Every picture tells a story: on how to read Art. Part 12.

At the height of the period of French Romanticism, in the first half of the 1800s, the artist Théodore Géricault stuggled to make his name known.  He was a talented painter in a country heaving with talented painters.

For the salon he chose to paint a controversial scene, which he named Le Radeau de la Meduse – the raft of the Medusa.  This harrowing scene depicts the survivors of the ship, Medusa, which ran aground off the coast of Mauritius in 1816. Of the 147 passengers who managed to clamber on to hastily-made rafts, only 15 survived, having undergone hunger and thirst, appalling sunburn, murder and even cannibalism.  The tragic and traumatic story hit the headlines in France and to paint a scene of it, still so fresh in everybody’s minds, was daring in the extreme.

This was an era of genteel ladies.  Tragedy was depicted in romantic terms. People were very rarely portrayed as ugly, let alone naked and dying.  Nudity was reserved for Venuses and goddesses and Greco-Roman likenesses.  The Impressionists, with their idyllic scenes, were about to make thier mark and the likes of Poussin and David were far more to the average tastes.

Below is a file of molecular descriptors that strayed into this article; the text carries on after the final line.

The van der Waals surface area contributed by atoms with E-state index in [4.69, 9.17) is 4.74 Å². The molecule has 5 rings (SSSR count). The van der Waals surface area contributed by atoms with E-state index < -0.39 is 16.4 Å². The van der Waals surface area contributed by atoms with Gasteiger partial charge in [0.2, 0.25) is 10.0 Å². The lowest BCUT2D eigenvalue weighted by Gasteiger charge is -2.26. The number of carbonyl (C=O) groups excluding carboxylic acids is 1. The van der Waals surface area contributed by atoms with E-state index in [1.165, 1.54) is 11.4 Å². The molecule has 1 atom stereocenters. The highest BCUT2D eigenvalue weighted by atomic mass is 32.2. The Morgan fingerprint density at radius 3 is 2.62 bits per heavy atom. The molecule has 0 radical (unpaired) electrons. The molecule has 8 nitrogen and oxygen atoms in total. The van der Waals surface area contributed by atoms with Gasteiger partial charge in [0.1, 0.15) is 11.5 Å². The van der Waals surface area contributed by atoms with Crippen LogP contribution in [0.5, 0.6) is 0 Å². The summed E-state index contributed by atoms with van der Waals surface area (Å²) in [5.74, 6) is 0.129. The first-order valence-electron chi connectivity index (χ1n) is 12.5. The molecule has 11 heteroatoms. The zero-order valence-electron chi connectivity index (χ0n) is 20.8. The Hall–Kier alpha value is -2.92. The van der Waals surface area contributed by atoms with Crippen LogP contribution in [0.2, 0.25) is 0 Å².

This painting hit the headlines.  Critics were divided neatly in to two camps: those that hated it and those that admired it.  Gericault’s aim was achieved: he had been noticed and was thenceforth – for good or bad – hailed as a great painter.

Click here for Part 13.

Click here for “God bless silly people”

Catherine Broughton is a novelist, a poet and an artist.  She is widely travelled and writes regularly for magazines and blog sites.  Her sketches are on her web site http://turquoisemoon.co.uk .  Her books are available from Amazon and on Kindle, or can be ordered from several leading book stores.

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Catherine Broughton is a novelist, a poet and an artist.  Her books are available as e-books on this site:-

https://payhip.com/b/tEva            “A Call from France”

https://payhip.com/b/OTiQ          “French Sand”

https://payhip.com/b/BLkF         ”The Man with Green Fingers”

https://payhip.com/b/1Ghq        “Saying Nothing”

They are also available on Amazon & Kindle, or can be ordered as paperbacks from most leading book stores and libraries.

Posted on 23/10/2012 by Catherine
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